Jacobson noted that California imports hydropower from Oregon, Washington State, and Canada. “Any shortage of hydropower for California’s grid has been made up by imports from out of state. More in-state hydro this year merely means less import of hydro this year.” 

Although the January rains began to fill California’s reservoirs, the snow melt would top them off, the U.S. Bureau of Reclamation indicated. Hoover Dam and Lake Mead, however, a large source for California power in Nevada, was still only a quarter full.

The State of Diablo

The waste of money is as much as $300 million, which the state is just giving to PG&E, said David Weisman. He’s been following the economic end of the deal for the Alliance for Nuclear Accountability. His calculation is the difference between the outlay of $1.4 billion and the $1.1 billion infrastructure act grant that PG&E is supposed to use to pay the state back. The grant is for “struggling” nuclear power companies, he said. “When the state loans the money, PG&E now owes and is now struggling. It’s all a shell game to make them eligible to apply.”

Jane Swanson of Mothers for Peace | Credit: Courtesy

San Luis Obispo’s Mothers for Peace were the first to cheer when PG&E announced it would close Diablo. Jane Swanson, who’s rallied with Mothers for Peace for many years, said their concerns are “number-one, seismic, and the other safety concerns can’t be specified because PG&E doesn’t share information very well.”

The Hosgri earthquake fault was discovered in 1971, and the Shoreline fault was found in 2008: one while the plant was being built, and the other shortly before PG&E’s first application to extend the life of the nuclear power plant.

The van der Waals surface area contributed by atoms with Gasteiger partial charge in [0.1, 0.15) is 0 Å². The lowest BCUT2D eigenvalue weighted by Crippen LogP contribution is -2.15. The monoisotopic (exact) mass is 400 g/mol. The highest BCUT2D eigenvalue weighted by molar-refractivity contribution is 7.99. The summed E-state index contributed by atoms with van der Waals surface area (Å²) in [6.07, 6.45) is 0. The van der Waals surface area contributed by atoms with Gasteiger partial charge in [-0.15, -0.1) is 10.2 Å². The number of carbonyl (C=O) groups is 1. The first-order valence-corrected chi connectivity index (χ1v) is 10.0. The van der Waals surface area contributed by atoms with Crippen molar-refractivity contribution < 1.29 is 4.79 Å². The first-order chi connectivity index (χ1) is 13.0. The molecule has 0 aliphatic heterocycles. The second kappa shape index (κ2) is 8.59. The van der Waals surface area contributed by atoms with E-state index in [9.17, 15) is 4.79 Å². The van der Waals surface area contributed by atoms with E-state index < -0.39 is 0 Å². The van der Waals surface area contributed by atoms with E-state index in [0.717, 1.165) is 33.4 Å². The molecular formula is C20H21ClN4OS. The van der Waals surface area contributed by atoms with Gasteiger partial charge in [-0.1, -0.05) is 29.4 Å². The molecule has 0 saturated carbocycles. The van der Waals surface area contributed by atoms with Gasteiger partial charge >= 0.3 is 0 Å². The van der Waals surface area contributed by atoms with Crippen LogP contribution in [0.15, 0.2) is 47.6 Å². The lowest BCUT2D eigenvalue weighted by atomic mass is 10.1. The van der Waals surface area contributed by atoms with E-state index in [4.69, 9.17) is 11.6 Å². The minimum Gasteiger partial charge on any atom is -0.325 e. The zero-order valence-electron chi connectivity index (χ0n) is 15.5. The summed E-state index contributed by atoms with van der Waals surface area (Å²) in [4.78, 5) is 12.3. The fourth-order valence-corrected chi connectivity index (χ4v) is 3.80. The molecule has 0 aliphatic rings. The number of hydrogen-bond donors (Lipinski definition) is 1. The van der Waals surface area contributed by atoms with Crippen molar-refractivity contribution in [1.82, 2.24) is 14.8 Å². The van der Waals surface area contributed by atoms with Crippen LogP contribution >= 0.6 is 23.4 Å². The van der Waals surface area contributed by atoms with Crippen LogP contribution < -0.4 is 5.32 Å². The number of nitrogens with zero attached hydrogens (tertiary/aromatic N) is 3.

According to former state senator Sam Blakeslee, who once worked for Exxon as an earthquake expert, at least five earthquake hazards lie off Diablo Canyon; Shoreline is within 300 meters of its intake lines. Together and individually, they could deliver quakes that exceed the ground-motion standard the nuclear power plant was designed to withstand. In 2014, he testified to then-Senator Barbara Boxer’s environment committee that the NRC was going down the same path that led to Fukushima, Deep Water Horizon, and the abrupt closure of San Onofre — relying too much on utilities to provide factual conclusions.

State Senator Monique Limón was one of eight senators absent the day voting took place for SB 846. Always an analytical and cautious politician, she said, “We must ensure that the lights stay on. I have continuously stressed that the Central Coast is apprised of all efforts at Diablo Canyon moving forward, but at this point in time, we are awaiting more information to ensure we can deliver on all fronts for Californians.”

The next information drop comes when the NRC decides on PG&E’s request for a time waiver. The utility was supposed to file for a license at least five years before Diablo’s would run out, and as the NRC letter states, they expire for Diablo’s Unit 1 reactor on November 2, 2024, and for Unit 2 on August 26, 2025. The five-year windows have definitely closed. Nonetheless, PG&E is asking for the waiver, which would allow it to run on its current license until the new one is final. The NRC stated it would decide whether to let PG&E slide or not in March.